More seriously, the buttons on the interface (especially the ones to the right of the battle map that control unit special abilities) are far too small and seem to not work consistently. I often found myself having to click more than once on a button to get it to work, even after changing the batteries in my trackball, and this is in a game that does not have double-clicking. That's a frustrating problem.
Soundwise, it's also less than ideal, especially when it comes to the voice acting. The game supposedly takes place in a fantasy world, and yet we have voice acting in English with French, German and Spanish accents (as well as individual words in those languages). Claiming that the game is supposedly set in a ?fantasy Europe? whilst using all sorts of fantastic names like ?Eukarion? and ?Adamantia? does not make up for this. I fully understand that the developer wanted to include voice acting to improve the polish of their game, but it detracted severely from my personal experience, and I turned the sound and music off about an hour into the game. [Editor comment ? I think it is worth pointing out that sounds are very much a subjective issue and that if you don?t like them the game does allow you to turn them off so you are not forced to listen to them.]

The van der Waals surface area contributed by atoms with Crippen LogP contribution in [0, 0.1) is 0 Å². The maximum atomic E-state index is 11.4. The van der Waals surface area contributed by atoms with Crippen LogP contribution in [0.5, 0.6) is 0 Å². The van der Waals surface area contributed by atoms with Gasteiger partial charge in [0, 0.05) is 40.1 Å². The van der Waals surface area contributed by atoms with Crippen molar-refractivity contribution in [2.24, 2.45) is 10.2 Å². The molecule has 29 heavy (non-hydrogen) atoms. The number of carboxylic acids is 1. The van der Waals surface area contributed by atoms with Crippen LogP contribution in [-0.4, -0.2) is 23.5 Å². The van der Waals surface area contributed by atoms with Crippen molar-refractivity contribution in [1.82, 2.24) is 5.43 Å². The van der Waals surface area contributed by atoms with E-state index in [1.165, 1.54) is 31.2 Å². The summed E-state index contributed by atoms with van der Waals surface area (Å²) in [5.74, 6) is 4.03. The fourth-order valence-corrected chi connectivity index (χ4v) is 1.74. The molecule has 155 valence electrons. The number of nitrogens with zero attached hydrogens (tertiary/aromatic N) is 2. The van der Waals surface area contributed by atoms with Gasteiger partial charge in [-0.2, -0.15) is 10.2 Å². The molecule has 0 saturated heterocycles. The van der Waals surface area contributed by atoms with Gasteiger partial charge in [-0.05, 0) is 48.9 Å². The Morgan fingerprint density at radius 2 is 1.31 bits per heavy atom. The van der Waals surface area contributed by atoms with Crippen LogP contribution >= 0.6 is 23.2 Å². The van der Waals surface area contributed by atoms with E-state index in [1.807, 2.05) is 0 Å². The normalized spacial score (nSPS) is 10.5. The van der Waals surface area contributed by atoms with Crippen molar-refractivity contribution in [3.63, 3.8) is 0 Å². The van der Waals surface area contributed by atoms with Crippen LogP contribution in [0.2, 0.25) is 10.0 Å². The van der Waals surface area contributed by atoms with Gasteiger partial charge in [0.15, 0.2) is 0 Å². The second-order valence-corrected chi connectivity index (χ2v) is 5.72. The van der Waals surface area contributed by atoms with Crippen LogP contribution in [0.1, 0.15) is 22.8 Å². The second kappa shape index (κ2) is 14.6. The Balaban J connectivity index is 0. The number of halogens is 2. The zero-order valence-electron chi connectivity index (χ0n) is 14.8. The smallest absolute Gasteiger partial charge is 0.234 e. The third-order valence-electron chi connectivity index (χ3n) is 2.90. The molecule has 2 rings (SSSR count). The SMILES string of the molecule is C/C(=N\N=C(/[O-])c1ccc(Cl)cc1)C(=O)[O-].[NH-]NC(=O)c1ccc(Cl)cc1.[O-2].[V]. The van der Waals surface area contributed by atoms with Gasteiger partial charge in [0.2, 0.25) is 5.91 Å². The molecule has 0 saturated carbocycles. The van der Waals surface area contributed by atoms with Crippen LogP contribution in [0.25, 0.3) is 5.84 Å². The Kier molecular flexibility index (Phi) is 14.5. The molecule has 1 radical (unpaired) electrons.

So to sum up, this game has ambitions to tell an exciting story about a great war against ?Kaos?, but the poor quality of the way it presents that story turns what could have been a pretty good light game title into a below average one. The game mechanics are simple and functional, but the user interface and graphics stand in the way of them being used to their fullest, which is a shame.
Age of Games has prevously made a number of free-to-play browser games, and Fantasy Kommander ? Eukarion Wars looks and feels like one. This is unfortunate. Given the game's content and presentation, I think it's a bit overpriced.
The games I'm mostly reminded of are SSI's War of the Lance and Fantasy General, released in 1989 and 1996, respectively, but Fantasy Kommander is nowhere near as good as either of those classic titles. It's not to be avoided like the plague, but could have been better implemented.